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Shorten's cynical tobacco tax grab

By John Slater - posted Thursday, 10 December 2015

Bill Shorten plans to sell his hike on tobacco taxes that will see the price of a pack of cigarettes top $40 as a responsible revenue measure aimed at improving public health. In reality, it is a cynical cash grab from a group that already contributes more than it's fair share to the public purse.

The tobacco excise is well known to be amongst the most regressive forms of taxation. Almost a quarter of Australians earning in the bottom 20% are smokers. This rises to 30% in poor remote areas and 50% in regional Indigenous communities. A report commissioned by the Rudd government found that a 25% hike would see a smoker on the minimum wage with a 30-cigarette-a-day habit have their income diminished by 3.2%. That's the equivalent of more than doubling the Medicare levy.

This exposes the hollowness of Bill Shorten's posturing of Labor as vanguards of fairness against the Coalition's cruel-minded cuts to low-income earners. Smokers already cough up $8 billion to Treasury coffers each year and cost the health system a mere $320 million. To put that into context, one year of smoking taxes covers more than half of the cost Gonski education reform funding for 6 years. So at what point exactly will smokers be making a 'fair' contribution for a lifestyle choice that the law deems perfectly legal?


Australians face no shortage of nanny-state overreach throughout the ordinary course of their lives. Yet there are few instances where government punishes an otherwise legal activity quite like smoking. Bicycle helmet laws, restrictions on pokie machines, nightlife curfews and banning junk food advertisements all have the effect of curbing individual freedom for doing something that causes no harm to another person. But you can still eat a Big Mac on your to the casino without making a compulsory donation to the ATO equal to 200% of the actual price of each of these products.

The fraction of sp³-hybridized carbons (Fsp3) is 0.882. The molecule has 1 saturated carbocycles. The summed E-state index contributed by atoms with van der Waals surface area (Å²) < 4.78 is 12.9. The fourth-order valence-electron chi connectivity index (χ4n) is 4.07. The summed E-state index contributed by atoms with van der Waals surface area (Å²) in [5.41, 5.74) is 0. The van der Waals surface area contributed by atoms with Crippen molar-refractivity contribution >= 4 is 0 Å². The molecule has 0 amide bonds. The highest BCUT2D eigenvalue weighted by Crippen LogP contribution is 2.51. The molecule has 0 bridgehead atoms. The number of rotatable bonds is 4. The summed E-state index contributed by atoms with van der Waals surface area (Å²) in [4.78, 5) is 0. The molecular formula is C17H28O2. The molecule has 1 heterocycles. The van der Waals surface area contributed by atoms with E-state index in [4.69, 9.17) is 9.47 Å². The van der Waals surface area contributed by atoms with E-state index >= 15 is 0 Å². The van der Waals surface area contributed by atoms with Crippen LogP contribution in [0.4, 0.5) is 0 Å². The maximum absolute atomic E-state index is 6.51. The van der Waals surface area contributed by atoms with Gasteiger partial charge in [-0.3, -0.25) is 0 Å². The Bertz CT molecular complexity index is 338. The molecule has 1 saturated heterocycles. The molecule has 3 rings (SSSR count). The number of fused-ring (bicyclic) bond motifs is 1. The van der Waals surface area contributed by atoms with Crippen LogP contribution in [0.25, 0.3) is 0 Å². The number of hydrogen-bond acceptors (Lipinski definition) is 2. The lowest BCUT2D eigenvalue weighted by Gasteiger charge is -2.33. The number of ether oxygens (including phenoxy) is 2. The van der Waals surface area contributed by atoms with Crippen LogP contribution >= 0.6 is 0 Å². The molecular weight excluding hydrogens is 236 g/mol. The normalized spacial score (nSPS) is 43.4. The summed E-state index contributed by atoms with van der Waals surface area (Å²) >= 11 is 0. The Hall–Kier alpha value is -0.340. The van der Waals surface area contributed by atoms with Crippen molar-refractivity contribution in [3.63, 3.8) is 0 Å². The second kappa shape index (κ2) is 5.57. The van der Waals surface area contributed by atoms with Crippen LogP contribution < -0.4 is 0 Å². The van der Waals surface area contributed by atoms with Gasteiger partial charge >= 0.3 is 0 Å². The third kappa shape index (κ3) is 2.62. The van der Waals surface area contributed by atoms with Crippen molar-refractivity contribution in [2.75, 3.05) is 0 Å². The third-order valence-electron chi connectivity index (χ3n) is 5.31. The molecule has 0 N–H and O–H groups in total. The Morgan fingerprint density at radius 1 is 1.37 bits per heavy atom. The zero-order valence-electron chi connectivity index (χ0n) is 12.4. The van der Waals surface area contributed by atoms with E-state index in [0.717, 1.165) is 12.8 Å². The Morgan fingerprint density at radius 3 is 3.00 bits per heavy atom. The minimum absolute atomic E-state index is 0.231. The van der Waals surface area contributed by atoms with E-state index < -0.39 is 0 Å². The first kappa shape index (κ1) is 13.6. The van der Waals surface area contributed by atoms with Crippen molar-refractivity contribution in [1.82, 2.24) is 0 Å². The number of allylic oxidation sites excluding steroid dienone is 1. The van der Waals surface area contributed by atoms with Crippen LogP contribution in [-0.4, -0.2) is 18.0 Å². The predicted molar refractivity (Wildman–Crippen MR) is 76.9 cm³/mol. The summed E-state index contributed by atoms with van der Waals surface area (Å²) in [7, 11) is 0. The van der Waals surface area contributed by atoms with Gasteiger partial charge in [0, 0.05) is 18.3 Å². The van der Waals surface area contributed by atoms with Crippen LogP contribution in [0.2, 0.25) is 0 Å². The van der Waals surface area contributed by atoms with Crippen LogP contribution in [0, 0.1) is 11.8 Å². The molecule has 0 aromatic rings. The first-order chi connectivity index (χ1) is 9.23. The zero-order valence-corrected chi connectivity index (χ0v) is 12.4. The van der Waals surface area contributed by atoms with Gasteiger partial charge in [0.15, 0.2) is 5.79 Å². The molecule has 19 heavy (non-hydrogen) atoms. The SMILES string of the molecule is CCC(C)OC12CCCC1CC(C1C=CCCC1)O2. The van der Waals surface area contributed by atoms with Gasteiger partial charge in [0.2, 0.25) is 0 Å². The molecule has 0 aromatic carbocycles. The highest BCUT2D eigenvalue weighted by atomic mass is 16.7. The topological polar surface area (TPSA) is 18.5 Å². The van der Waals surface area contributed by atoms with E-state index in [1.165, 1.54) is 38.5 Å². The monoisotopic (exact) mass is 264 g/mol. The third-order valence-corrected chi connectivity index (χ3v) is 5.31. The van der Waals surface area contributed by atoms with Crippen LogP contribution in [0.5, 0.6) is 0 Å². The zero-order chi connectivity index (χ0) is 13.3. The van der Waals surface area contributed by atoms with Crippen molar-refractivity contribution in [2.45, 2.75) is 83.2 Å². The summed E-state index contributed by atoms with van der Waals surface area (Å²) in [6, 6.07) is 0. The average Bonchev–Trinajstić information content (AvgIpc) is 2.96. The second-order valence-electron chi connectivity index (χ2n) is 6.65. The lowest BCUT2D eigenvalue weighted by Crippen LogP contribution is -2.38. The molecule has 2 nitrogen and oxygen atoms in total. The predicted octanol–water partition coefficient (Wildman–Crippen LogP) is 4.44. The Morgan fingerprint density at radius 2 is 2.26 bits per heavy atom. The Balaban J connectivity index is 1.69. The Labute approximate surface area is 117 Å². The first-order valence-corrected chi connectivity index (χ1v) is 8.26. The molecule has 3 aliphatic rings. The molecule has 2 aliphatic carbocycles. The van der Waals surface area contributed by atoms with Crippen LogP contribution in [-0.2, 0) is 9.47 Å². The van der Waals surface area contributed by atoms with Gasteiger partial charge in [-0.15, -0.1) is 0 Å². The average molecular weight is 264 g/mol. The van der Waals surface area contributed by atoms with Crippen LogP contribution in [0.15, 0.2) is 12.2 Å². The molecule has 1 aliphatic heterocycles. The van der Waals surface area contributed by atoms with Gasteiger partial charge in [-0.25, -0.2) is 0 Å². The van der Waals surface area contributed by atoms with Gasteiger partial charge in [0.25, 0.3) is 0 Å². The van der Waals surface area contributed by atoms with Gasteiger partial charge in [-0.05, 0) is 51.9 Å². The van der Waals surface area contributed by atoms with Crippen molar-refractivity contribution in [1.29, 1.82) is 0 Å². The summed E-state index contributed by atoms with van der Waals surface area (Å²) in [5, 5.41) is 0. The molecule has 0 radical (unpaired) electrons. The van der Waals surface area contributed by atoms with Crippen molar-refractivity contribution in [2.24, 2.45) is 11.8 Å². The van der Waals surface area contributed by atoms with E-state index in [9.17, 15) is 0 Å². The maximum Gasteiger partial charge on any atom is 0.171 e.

Many people accept punitively high tobacco taxes based on the uncontroversial claim that cigarettes are bad for you. What this doesn't explain is why smoking is taxed far and beyond any other legally permissible product that has negative health consequences. Recent research shows that regular physical activity is the single biggest indicator of longevity and overall good health. Similarly, many studies show an irrefutable link between poor diet, particularly processed foods, and chronic disease.

If we take the logic of Shorten and his likeminded band of nanny-staters seriously, there should be nothing wrong with taxing the cost of fast food into oblivion in order to fund tax credits for attending government run bootcamps. Yet somehow, that comes off as instinctively implausible. The reason is that smoking is well established in the minds of the public as a social ill of unmatched proportions. And that makes it all the easier for it to be singled out for punitively high taxation compared to the myriad other lifestyle choices that cause irreparable harm to ones health.

The grim truth behind Shorten's moralising is that a cash grab from cigarette sales under the guise of public health is at least in political terms, low hanging fruit. Smokers are by now well accustomed to their status amongst Treasury officials as a persecuted minority. So why wouldn't politicians keep looking to smokers to underwrite their fiscal largesse?

Aside from the bald-faced opportunism of lifting tobacco taxes, perhaps the even bigger farce is Shorten's pretence that doing so is a constructive way of addressing the Commonwealth's budget deficit. The policy would deliver an extra $3.8 billion over four years. That would cover just 2.3% of this year's more than $40 billion deficit. That amount would no doubt weigh heavily in wallets of Australia's disproportionately low-income smokers. Yet it would barely put a dent in the outright profligacy of the Commonwealth's current spending habits.

It is fashionable for political elites to wax eloquent about an addiction to smoking as one of society's gravest vices. But perhaps our politicians' time would be better spent thinking of ways to curb their own addiction to spending instead of targeting ever larger tax grabs at a perfectly legal lifestyle choice enjoyed by a modest few.

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About the Author

John Slater is a student and an intern at the Cato Institute.

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Creative Commons LicenseThis work is licensed under a Creative Commons License.

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